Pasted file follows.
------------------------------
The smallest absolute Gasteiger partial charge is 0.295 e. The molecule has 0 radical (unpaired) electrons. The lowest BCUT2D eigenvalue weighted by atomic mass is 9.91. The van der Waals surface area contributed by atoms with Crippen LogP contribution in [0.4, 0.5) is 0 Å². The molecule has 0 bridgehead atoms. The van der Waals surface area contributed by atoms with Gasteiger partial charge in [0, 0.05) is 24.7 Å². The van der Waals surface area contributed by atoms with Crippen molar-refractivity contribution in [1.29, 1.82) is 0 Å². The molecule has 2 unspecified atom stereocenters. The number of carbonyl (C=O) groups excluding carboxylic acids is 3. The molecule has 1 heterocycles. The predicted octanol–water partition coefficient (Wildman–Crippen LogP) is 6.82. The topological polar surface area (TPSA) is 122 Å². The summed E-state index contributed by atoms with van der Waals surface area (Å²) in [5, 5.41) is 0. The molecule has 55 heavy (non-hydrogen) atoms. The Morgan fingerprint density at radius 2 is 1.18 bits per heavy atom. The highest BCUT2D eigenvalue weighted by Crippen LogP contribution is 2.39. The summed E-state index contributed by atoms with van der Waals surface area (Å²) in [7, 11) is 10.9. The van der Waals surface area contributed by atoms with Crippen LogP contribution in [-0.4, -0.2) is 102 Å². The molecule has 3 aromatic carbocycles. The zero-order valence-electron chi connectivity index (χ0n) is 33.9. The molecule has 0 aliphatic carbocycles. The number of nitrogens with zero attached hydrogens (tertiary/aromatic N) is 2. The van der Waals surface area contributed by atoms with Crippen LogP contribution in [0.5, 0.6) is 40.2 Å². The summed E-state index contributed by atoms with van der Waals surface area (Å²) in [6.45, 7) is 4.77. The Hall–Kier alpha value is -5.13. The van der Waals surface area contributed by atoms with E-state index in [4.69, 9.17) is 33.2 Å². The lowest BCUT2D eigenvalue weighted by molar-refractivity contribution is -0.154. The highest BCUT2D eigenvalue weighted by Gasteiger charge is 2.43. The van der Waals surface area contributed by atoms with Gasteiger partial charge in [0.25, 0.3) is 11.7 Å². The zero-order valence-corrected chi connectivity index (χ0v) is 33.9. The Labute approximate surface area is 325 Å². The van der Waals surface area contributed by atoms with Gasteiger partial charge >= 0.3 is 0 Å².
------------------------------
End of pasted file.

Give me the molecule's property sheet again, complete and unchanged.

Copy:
The smallest absolute Gasteiger partial charge is 0.295 e. The molecule has 0 radical (unpaired) electrons. The lowest BCUT2D eigenvalue weighted by atomic mass is 9.91. The van der Waals surface area contributed by atoms with Crippen LogP contribution in [0.4, 0.5) is 0 Å². The molecule has 0 bridgehead atoms. The van der Waals surface area contributed by atoms with Gasteiger partial charge in [0, 0.05) is 24.7 Å². The van der Waals surface area contributed by atoms with Crippen molar-refractivity contribution in [1.29, 1.82) is 0 Å². The molecule has 2 unspecified atom stereocenters. The number of carbonyl (C=O) groups excluding carboxylic acids is 3. The molecule has 1 heterocycles. The predicted octanol–water partition coefficient (Wildman–Crippen LogP) is 6.82. The topological polar surface area (TPSA) is 122 Å². The summed E-state index contributed by atoms with van der Waals surface area (Å²) in [5, 5.41) is 0. The molecule has 55 heavy (non-hydrogen) atoms. The Morgan fingerprint density at radius 2 is 1.18 bits per heavy atom. The highest BCUT2D eigenvalue weighted by Crippen LogP contribution is 2.39. The summed E-state index contributed by atoms with van der Waals surface area (Å²) in [7, 11) is 10.9. The van der Waals surface area contributed by atoms with Crippen LogP contribution in [-0.4, -0.2) is 102 Å². The molecule has 3 aromatic carbocycles. The zero-order valence-electron chi connectivity index (χ0n) is 33.9. The molecule has 0 aliphatic carbocycles. The number of nitrogens with zero attached hydrogens (tertiary/aromatic N) is 2. The van der Waals surface area contributed by atoms with Crippen LogP contribution in [0.5, 0.6) is 40.2 Å². The summed E-state index contributed by atoms with van der Waals surface area (Å²) in [6.45, 7) is 4.77. The Hall–Kier alpha value is -5.13. The van der Waals surface area contributed by atoms with E-state index in [4.69, 9.17) is 33.2 Å². The lowest BCUT2D eigenvalue weighted by molar-refractivity contribution is -0.154. The highest BCUT2D eigenvalue weighted by Gasteiger charge is 2.43. The van der Waals surface area contributed by atoms with Gasteiger partial charge in [0.25, 0.3) is 11.7 Å². The zero-order valence-corrected chi connectivity index (χ0v) is 33.9. The Labute approximate surface area is 325 Å². The van der Waals surface area contributed by atoms with Gasteiger partial charge >= 0.3 is 0 Å².